A special situation arose in the Indian context. Muslims in [pre-Partition] India perceived, correctly or incorrectly, that a situation had arisen where authentic coexistence with the majority in India was not possible. It would appear that they tried their best to live in within India, as a minority in a pluralistic society. However, India was becoming a nation-state along the lines of the Western post-Enlightenment concept of a nation-state based on secularism and territorial nationalism: in essence, this was a negation of the country’s plurality. It is this conceptual flaw owing to which, in the entire history of nation-states, problems have arisen wherever there were more than one nationalities in a nation-state. The dilemma was not an exclusively Indian phenomenon; it is everywhere—in the history of Europe, in the reports of the League of Nations, and in the cultural, ethnic, linguistic strife of 20th century Europe. At first, Muslims in India tried to live by the two-nation theory within a pluralistic society. When this failed, they strove for political sovereignty in areas where they were in majority with a view to establishing a system in which they would be free to pursue their faith and which, being more truly pluralistic, would accord to minorities an equal right to preserve their identities.

The two-nation theory accepts two of the three cornerstones of secularism. It agrees with the principle of tolerance for other religions and according the opportunity to coexist. It also accepts the rule that this world is important and that religion does not mean abdication of the world. These two features are part of the two-nation paradigm. However, the theory challenges the third assertion of secularism that religion has nothing to provide for guidance in matters of society and state; that only human reason and experience should guide there. In other words, it is the notion of irrelevance of religious values and faith that Muslims challenged. Genuine variety and multiplicity are denied under the garb of secularism. Indeed, here secularism contradicts its own principle of tolerance for other faiths and communities.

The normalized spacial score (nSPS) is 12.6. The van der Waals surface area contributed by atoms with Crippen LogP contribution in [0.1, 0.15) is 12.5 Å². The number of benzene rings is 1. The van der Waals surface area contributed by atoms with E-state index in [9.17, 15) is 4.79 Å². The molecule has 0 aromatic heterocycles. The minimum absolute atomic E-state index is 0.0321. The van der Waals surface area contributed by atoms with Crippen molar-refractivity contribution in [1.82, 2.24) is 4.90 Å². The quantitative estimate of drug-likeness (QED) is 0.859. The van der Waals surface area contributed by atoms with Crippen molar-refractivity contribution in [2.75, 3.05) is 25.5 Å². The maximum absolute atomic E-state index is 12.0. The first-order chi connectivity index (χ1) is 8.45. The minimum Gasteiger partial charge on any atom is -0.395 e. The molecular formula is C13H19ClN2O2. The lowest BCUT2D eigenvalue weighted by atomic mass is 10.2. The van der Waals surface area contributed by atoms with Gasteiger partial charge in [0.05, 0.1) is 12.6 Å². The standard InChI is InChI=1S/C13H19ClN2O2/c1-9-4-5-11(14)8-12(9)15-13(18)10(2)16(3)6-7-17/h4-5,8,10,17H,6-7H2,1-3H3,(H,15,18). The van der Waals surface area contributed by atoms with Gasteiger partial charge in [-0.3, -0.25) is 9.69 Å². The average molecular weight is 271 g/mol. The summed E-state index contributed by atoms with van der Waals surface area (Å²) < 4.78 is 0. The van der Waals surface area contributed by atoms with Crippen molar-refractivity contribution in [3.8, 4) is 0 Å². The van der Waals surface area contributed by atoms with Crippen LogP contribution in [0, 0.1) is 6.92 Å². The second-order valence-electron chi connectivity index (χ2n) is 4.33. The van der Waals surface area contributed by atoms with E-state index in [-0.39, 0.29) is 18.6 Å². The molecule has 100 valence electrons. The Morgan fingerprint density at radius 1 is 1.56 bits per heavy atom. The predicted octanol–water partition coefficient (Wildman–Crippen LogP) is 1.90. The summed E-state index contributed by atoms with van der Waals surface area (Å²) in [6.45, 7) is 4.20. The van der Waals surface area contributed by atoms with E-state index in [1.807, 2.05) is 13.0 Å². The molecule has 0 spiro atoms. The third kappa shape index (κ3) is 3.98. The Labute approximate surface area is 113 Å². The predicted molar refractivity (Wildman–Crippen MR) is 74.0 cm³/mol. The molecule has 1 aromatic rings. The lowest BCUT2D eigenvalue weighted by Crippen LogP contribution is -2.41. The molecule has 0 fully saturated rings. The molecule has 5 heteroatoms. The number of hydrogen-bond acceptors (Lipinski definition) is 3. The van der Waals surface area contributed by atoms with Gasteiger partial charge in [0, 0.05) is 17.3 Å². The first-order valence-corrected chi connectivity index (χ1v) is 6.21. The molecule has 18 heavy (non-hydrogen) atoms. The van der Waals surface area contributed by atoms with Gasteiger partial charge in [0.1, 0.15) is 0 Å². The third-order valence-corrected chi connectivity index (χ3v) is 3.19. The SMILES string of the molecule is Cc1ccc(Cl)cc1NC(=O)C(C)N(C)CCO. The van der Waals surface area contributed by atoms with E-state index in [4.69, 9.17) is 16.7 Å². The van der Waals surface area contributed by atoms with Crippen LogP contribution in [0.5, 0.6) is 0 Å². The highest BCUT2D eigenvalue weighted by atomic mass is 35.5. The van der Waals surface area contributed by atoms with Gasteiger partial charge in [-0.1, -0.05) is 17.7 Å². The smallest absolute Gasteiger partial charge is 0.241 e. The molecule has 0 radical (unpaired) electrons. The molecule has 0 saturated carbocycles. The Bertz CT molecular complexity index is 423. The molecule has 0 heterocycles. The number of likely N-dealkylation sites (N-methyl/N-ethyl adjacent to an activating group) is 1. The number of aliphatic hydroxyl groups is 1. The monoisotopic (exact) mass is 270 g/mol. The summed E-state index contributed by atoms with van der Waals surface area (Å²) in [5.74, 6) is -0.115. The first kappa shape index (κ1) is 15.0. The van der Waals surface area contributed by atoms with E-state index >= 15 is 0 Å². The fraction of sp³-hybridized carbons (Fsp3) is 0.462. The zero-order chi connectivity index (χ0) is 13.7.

Thus, the two-nation theory is not a dirty word that was merely coined to create Pakistan. It is a concept that has been there from time immemorial. It is relevant to Pakistan and India, to Europe and to the rest of the world because it lays down the principle of plurality of systems. It denies the idea that one identity must prevail upon all other identities. Different identities can flourish together as different flowers grow in a garden, or as different colors glow in the rainbow, each band keeping its own identity, while the rainbow holds a separate identity. The two-nation theory provides a very sound basis for friendly, peaceful and harmonious relationships, both within a state and between states.

Mahmood Ahmad Ghazi

In order to fathom the nature of the message or the ideology of Islam as contained in the Qur’an and as understood by the Muslims, it needs to be understood that Islam is not a “just a religion” like other religions or a dharma like other dharams. The assumption that it is makes it difficult for people to understand the Muslim point of view and position on many issues. In reality, Islam is a code of life that includes a legal system, a culture and a civilization, a society based on some social norms, moral principles and values. Different people emphasize different aspects of Islam, such as the legal, the spiritual and the social. This is why the experts on Islam fall into different groups, such as the ‘ulema (scholars), the Sufis (spiritual guides), and the social reformers. However, all of these groups acknowledge and appreciate the integral significance of the other aspects of Islam.